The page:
Role of phytochemicals as immunomodulatory agents: A review

Prof P. Brindha


A strong, well-functioning immune system is the cornerstone of good health. Immunity is the balanced state of having adequate biological defenses to fight infection, disease, or other unwanted biological invasion while having tolerance to avoid allergy and autoimmune diseases. Immune responses are the result of an effective interaction between innate (natural and non-specific) and acquired (adaptive and specific) components of the immune system. Over the last three decades, there has been remarkable interest in the immune system as a potential target of toxicity following exposure to drugs, chemicals or environmental pollutants. Immunodeficiencies occur when one or more of the components of the immune system are inactive. Many factors play a significant role in altering the immunocompetence such as age, sex, genetic variability, stress, alcohol/drug abuse, malnutrition, environmental pollution, lifestyle. Immunomodulation is a very broad term which refers to any changes in the immune response and may involve induction, expression, amplification or inhibition of any part or phase in the immune response. In clinical perspective immunomodulators can be classified into the following three categories: Immunoadjuvants, immunostimulants, and immunosuppresants. A diverse array of synthetic, natural and recombinant compounds is available with both merits and demerits. Phytochemicals are naturally occurring compound with bioactive potentials, which have potential immunostimulating activity. The present review focused on the immune-modulating activity of various phytochemicals such as alkaloids, polysaccharides, lectins, glycosides, phenolic compounds, flavonoids, anthocyanins, tannins, saponins, terpenoids, sterols and also explains the role of antioxidants as immune-modulators.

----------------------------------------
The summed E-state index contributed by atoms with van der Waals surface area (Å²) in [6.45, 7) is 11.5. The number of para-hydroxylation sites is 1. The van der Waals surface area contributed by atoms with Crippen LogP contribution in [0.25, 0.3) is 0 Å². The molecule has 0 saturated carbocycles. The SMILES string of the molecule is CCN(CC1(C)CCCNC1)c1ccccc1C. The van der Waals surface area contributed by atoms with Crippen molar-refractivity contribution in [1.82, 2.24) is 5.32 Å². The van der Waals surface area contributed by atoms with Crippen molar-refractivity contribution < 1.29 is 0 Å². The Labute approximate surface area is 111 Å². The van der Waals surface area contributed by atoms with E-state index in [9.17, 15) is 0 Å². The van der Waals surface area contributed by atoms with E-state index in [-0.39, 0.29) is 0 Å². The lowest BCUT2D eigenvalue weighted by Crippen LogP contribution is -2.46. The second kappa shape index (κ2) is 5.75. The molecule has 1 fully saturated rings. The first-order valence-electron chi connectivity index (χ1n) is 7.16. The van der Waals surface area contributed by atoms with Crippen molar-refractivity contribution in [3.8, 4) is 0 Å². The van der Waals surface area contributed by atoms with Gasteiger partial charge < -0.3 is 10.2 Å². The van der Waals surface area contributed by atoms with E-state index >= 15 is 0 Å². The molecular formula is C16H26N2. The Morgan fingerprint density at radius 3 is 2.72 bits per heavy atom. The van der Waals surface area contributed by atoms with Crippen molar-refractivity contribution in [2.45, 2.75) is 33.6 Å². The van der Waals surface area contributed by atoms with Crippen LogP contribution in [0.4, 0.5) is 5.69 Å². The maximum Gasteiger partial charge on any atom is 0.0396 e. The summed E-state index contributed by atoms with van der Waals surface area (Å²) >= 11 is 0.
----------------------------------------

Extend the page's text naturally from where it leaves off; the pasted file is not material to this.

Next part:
Full Text:




  • There are currently no refbacks.